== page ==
Paul Gray (review date 19 September 1983)
SOURCE: A review of Cathedral, in Time, Vol. 122, September 19, 1983, p. 95.
[In the following review, Gray suggests that Cathedral contains hidden depths of meaning.]
For years now, the demographics of the American short story have been moving up-scale. The line of Hemingway drifters and Flannery O'Connor grotesques seems to be dying out. Characters rarely worry any more about finding God or their next meal. They are likely instead to be well educated, sensitive to a fault, politically liberal, and affluent enough to feel pleasurable guilt in their possessions. They tend, in short, to resemble the stereotypical reader of The New Yorker, which is where the luckiest of these fictional people are chosen to appear. The rejected ones must troop off to the quarterlies and go through their paces (at greatly reduced rates) for smaller audiences composed of people with whom they can feel equally at home. These days a good many characters in short stories are also quarterly readers.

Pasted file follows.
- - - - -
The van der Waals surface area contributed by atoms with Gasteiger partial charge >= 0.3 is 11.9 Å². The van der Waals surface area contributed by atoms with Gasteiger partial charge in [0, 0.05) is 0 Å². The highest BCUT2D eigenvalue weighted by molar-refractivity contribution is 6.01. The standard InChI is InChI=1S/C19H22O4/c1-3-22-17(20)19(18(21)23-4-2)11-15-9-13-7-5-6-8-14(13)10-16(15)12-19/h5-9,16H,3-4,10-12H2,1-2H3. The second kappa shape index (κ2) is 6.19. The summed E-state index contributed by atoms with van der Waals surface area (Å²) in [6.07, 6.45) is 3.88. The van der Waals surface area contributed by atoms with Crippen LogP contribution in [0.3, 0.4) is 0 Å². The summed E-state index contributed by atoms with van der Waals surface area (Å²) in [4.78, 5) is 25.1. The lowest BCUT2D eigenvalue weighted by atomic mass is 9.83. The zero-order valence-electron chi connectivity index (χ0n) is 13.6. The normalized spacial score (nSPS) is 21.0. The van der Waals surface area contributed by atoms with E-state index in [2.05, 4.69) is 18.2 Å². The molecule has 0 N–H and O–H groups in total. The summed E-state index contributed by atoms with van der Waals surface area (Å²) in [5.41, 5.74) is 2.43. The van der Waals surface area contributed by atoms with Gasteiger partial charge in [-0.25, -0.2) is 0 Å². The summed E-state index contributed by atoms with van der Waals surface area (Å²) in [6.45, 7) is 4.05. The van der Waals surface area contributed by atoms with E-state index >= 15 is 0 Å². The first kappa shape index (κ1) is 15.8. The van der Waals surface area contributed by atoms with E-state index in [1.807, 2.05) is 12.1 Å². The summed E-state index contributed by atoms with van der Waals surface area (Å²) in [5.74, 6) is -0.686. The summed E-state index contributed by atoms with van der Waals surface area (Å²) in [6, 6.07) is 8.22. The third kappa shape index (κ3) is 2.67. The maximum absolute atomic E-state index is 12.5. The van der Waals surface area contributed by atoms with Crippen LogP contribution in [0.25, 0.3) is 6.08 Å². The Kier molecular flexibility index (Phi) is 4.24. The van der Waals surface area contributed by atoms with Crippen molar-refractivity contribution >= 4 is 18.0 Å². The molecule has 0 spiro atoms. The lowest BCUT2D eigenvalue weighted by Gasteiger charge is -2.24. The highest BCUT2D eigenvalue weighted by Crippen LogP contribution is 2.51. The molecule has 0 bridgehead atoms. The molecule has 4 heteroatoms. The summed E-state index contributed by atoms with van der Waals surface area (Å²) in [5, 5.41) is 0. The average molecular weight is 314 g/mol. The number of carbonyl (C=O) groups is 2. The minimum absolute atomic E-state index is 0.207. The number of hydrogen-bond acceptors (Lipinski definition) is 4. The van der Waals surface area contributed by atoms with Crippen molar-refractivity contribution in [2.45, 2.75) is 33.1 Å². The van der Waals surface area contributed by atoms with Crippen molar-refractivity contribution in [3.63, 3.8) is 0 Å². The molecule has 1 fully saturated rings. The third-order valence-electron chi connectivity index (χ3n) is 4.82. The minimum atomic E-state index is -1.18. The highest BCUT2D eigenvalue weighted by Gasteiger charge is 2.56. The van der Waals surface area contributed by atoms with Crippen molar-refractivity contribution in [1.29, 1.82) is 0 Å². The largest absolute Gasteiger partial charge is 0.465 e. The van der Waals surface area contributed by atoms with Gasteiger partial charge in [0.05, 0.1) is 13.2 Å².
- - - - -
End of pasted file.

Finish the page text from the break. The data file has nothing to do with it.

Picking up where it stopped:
Author Raymond Carver, 45, has successfully bucked this trend toward the gentrification of short fiction. Furthermore, he has done so in part in The New Yorker, where three of the twelve stories in Cathedral originally appeared.
Carver's art masquerades as accident, scraps of information that might have been overheard at the supermarket checkout counter or the local beer joint. His most memorable people live on the edge: of poverty, alcoholic self-destruction, loneliness. Something in their lives denies them a sense of community. They feel this lack intensely, yet are too wary of intimacy to touch other people, even with language. "What's to says?" wonders one man. Another, traveling to meet the son he has not seen in many years, dreads the moment of greeting: "He really didn't know what he was going to say."
Such uncertainty leads to eruptions of inappropriate behavior. In "Feathers," a man named Jack and his wife Fran are invited to dinner at the home of one of Jack's co-workers. They arrive and find a...
(The entire section is 870 words.)